Limits...
Vitamin D status during pregnancy and the risk of subsequent postpartum depression: a case-control study.

Nielsen NO, Strøm M, Boyd HA, Andersen EW, Wohlfahrt J, Lundqvist M, Cohen A, Hougaard DM, Melbye M - PLoS ONE (2013)

Bottom Line: Overall, we found no association between vitamin D concentrations and risk of PPD (p = 0.08).Our results did not support an association between low maternal vitamin D concentrations during pregnancy and risk of PPD.Instead, an increased risk of PPD was found among women with the highest vitamin D concentrations.

View Article: PubMed Central - PubMed

Affiliation: Department of Epidemiology Research, Statens Serum Institut, Copenhagen, Denmark ; National Institute of Public Health, University of Southern Denmark, Copenhagen, Denmark.

ABSTRACT
Epidemiological studies have provided evidence of an association between vitamin D insufficiency and depression and other mood disorders, and a role for vitamin D in various brain functions has been suggested. We hypothesized that low vitamin D status during pregnancy might increase the risk of postpartum depression (PPD). The objective of the study was thus to determine whether low vitamin D status during pregnancy was associated with postpartum depression. In a case-control study nested in the Danish National Birth Cohort, we measured late pregnancy serum concentrations of 25[OH]D3 in 605 women with PPD and 875 controls. Odds ratios [OR) for PPD were calculated for six levels of 25[OH]D3. Overall, we found no association between vitamin D concentrations and risk of PPD (p = 0.08). Compared with women with vitamin D concentrations between 50 and 79 nmol/L, the adjusted odds ratios for PPD were 1.35 (95% CI: 0.64; 2.85), 0.83 (CI: 0.50; 1.39) and 1.13 (CI: 0.84; 1.51) among women with vitamin D concentrations < 15 nmol/L, 15-24 nmol/L and 25-49 nmol/L, respectively, and 1.53 (CI: 1.04; 2.26) and 1.89 (CI: 1.06; 3.37) among women with vitamin D concentrations of 80-99 nmol/L and ≥ 100 nmol/L, respectively. In an additional analysis among women with sufficient vitamin D (≥ 50 nmol/L), we observed a significant positive association between vitamin D concentrations and PPD. Our results did not support an association between low maternal vitamin D concentrations during pregnancy and risk of PPD. Instead, an increased risk of PPD was found among women with the highest vitamin D concentrations.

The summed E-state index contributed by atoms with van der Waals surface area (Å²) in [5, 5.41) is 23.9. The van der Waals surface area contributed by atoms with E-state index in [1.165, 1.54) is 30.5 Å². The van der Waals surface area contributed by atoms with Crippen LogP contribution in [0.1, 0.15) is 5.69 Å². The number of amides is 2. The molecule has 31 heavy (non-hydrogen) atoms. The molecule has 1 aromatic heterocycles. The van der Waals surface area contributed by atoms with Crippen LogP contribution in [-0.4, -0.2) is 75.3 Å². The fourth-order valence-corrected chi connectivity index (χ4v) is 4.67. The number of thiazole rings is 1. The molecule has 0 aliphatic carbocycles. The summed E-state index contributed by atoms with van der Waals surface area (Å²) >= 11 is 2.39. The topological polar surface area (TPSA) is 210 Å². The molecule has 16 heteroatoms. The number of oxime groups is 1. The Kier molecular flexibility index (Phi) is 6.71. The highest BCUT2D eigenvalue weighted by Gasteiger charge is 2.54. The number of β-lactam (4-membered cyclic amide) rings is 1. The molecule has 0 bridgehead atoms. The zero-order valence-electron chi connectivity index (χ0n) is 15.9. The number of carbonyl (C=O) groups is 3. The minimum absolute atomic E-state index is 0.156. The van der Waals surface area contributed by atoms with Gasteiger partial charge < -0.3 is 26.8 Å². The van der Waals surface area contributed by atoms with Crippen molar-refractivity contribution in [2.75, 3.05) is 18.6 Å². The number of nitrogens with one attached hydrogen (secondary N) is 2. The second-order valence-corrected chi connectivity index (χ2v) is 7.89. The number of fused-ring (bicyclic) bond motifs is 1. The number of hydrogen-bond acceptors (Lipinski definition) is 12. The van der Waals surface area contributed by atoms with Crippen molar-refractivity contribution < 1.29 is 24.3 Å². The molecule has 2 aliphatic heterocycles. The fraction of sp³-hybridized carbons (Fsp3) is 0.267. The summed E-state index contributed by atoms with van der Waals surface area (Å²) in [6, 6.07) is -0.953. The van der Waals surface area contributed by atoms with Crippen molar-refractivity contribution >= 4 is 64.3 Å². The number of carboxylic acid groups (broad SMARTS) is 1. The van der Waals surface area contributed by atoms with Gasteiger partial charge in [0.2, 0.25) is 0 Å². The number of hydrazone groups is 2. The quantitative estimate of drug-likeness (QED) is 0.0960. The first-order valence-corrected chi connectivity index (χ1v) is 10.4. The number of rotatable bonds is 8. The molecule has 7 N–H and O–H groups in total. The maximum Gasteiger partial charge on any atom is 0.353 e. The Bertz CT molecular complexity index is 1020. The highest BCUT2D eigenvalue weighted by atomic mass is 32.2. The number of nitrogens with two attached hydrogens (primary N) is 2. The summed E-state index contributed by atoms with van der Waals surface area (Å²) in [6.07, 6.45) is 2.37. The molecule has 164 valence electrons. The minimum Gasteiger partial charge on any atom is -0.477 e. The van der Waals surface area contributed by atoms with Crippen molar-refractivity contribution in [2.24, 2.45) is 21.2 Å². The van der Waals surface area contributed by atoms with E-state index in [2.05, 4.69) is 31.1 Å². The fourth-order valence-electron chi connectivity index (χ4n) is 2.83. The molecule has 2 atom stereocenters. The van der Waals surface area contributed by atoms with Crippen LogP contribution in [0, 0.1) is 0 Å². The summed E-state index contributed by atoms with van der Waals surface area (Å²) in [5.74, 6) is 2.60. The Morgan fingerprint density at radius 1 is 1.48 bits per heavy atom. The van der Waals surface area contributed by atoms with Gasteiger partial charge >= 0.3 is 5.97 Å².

Show MeSH

Related in: MedlinePlus

Association between postpartum depression and vitamin D.The fitted fractional polynomial model of degree 3 (FP (3)) with 95% CI in black and the categorical estimates in blue. The odds ratios are from the fully adjusted model adjusting for maternal age, year of delivery, season, gestation week, parity, smoking, socio economic status, BMI group, physical activity and social support and multivitamin supplement. The reference concentration is 60 nmol/L. The fractional polynomial part of the final model is estimated to be: log Odds =  constant+0.46·X3+0.27·X3·ln(X) -3.26·X3·ln(X)2, where X = vitamin D/100.
© Copyright Policy
Related In: Results  -  Collection

License
getmorefigures.php?uid=PMC3842313&req=5

pone-0080686-g001: Association between postpartum depression and vitamin D.The fitted fractional polynomial model of degree 3 (FP (3)) with 95% CI in black and the categorical estimates in blue. The odds ratios are from the fully adjusted model adjusting for maternal age, year of delivery, season, gestation week, parity, smoking, socio economic status, BMI group, physical activity and social support and multivitamin supplement. The reference concentration is 60 nmol/L. The fractional polynomial part of the final model is estimated to be: log Odds =  constant+0.46·X3+0.27·X3·ln(X) -3.26·X3·ln(X)2, where X = vitamin D/100.

Mentions: Figure 1 compares odds ratios for PPD generated using a fractional polynomial with a vitamin D concentration of 60 nmol/L as the reference point (model estimates are given in the figure legend), with ORs from the fully adjusted analyses presented in Table 2. By using fractional polynomials, which accommodate non-linear relationships between the vitamin D variable and the outcome variable PPD, we avoided to choose cut-points to categorize the vitamin D variable. The results from the two approaches gave very similar results but use of the fractional polynomial gave a smooth curve that avoided assuming jumps in risk.